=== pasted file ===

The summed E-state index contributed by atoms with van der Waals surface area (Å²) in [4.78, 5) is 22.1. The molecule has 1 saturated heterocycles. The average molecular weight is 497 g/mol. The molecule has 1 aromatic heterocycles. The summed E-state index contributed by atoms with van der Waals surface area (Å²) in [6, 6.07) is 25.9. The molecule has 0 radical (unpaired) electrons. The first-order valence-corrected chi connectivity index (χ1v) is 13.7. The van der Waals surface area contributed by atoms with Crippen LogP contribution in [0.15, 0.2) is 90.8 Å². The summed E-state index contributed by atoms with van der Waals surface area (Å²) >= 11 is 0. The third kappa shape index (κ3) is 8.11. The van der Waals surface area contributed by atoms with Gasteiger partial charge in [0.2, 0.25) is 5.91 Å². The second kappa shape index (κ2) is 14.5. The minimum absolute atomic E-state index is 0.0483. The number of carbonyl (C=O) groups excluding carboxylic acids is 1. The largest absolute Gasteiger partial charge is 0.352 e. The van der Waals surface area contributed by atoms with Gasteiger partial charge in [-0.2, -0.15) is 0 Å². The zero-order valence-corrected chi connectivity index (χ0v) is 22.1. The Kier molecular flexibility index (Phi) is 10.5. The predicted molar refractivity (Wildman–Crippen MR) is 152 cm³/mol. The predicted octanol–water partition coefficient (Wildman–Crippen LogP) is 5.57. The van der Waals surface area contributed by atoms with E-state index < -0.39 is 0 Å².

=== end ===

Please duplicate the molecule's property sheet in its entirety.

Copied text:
The summed E-state index contributed by atoms with van der Waals surface area (Å²) in [4.78, 5) is 22.1. The molecule has 1 saturated heterocycles. The average molecular weight is 497 g/mol. The molecule has 1 aromatic heterocycles. The summed E-state index contributed by atoms with van der Waals surface area (Å²) in [6, 6.07) is 25.9. The molecule has 0 radical (unpaired) electrons. The first-order valence-corrected chi connectivity index (χ1v) is 13.7. The van der Waals surface area contributed by atoms with Crippen LogP contribution in [0.15, 0.2) is 90.8 Å². The summed E-state index contributed by atoms with van der Waals surface area (Å²) >= 11 is 0. The third kappa shape index (κ3) is 8.11. The van der Waals surface area contributed by atoms with Gasteiger partial charge in [0.2, 0.25) is 5.91 Å². The second kappa shape index (κ2) is 14.5. The minimum absolute atomic E-state index is 0.0483. The number of carbonyl (C=O) groups excluding carboxylic acids is 1. The largest absolute Gasteiger partial charge is 0.352 e. The van der Waals surface area contributed by atoms with Gasteiger partial charge in [-0.2, -0.15) is 0 Å². The zero-order valence-corrected chi connectivity index (χ0v) is 22.1. The Kier molecular flexibility index (Phi) is 10.5. The predicted molar refractivity (Wildman–Crippen MR) is 152 cm³/mol. The predicted octanol–water partition coefficient (Wildman–Crippen LogP) is 5.57. The van der Waals surface area contributed by atoms with E-state index < -0.39 is 0 Å².